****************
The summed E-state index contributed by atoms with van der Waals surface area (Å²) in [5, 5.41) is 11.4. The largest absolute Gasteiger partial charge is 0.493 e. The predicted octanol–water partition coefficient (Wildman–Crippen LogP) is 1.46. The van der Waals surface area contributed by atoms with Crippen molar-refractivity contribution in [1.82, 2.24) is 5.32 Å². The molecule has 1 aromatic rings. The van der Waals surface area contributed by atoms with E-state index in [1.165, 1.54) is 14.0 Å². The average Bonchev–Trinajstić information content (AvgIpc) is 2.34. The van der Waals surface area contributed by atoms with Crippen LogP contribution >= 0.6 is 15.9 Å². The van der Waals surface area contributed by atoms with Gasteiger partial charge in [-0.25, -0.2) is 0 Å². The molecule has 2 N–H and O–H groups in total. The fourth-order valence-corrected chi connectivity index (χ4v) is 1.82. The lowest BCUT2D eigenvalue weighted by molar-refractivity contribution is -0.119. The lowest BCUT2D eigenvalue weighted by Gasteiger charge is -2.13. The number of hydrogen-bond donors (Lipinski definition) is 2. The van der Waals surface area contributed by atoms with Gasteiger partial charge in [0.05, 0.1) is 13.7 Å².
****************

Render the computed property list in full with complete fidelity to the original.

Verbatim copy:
The summed E-state index contributed by atoms with van der Waals surface area (Å²) in [5, 5.41) is 11.4. The largest absolute Gasteiger partial charge is 0.493 e. The predicted octanol–water partition coefficient (Wildman–Crippen LogP) is 1.46. The van der Waals surface area contributed by atoms with Crippen molar-refractivity contribution in [1.82, 2.24) is 5.32 Å². The molecule has 1 aromatic rings. The van der Waals surface area contributed by atoms with E-state index in [1.165, 1.54) is 14.0 Å². The average Bonchev–Trinajstić information content (AvgIpc) is 2.34. The van der Waals surface area contributed by atoms with Crippen LogP contribution >= 0.6 is 15.9 Å². The van der Waals surface area contributed by atoms with Gasteiger partial charge in [-0.25, -0.2) is 0 Å². The molecule has 2 N–H and O–H groups in total. The fourth-order valence-corrected chi connectivity index (χ4v) is 1.82. The lowest BCUT2D eigenvalue weighted by molar-refractivity contribution is -0.119. The lowest BCUT2D eigenvalue weighted by Gasteiger charge is -2.13. The number of hydrogen-bond donors (Lipinski definition) is 2. The van der Waals surface area contributed by atoms with Gasteiger partial charge in [0.05, 0.1) is 13.7 Å².